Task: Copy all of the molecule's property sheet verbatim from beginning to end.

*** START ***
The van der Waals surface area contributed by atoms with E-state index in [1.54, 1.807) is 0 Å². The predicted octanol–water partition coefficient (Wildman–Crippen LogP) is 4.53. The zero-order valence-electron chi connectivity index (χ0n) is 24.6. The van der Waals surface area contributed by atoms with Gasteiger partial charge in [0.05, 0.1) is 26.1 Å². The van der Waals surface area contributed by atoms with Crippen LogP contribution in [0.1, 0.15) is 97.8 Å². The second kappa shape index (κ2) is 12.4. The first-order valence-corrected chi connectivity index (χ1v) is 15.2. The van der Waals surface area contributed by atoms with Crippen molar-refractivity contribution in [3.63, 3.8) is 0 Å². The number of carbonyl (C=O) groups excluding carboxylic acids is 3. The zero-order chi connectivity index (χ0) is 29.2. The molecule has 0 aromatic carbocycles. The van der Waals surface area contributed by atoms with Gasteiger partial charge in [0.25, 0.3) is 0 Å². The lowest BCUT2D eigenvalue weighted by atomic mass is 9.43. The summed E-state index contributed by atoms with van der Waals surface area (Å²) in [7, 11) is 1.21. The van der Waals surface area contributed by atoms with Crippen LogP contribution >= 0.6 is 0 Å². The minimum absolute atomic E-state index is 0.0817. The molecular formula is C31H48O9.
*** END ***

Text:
The van der Waals surface area contributed by atoms with E-state index in [1.54, 1.807) is 0 Å². The predicted octanol–water partition coefficient (Wildman–Crippen LogP) is 4.53. The zero-order valence-electron chi connectivity index (χ0n) is 24.6. The van der Waals surface area contributed by atoms with Gasteiger partial charge in [0.05, 0.1) is 26.1 Å². The van der Waals surface area contributed by atoms with Crippen LogP contribution in [0.1, 0.15) is 97.8 Å². The second kappa shape index (κ2) is 12.4. The first-order valence-corrected chi connectivity index (χ1v) is 15.2. The van der Waals surface area contributed by atoms with Crippen molar-refractivity contribution in [3.63, 3.8) is 0 Å². The number of carbonyl (C=O) groups excluding carboxylic acids is 3. The zero-order chi connectivity index (χ0) is 29.2. The molecule has 0 aromatic carbocycles. The van der Waals surface area contributed by atoms with Gasteiger partial charge in [0.25, 0.3) is 0 Å². The lowest BCUT2D eigenvalue weighted by atomic mass is 9.43. The summed E-state index contributed by atoms with van der Waals surface area (Å²) in [7, 11) is 1.21. The van der Waals surface area contributed by atoms with Crippen LogP contribution >= 0.6 is 0 Å². The minimum absolute atomic E-state index is 0.0817. The molecular formula is C31H48O9.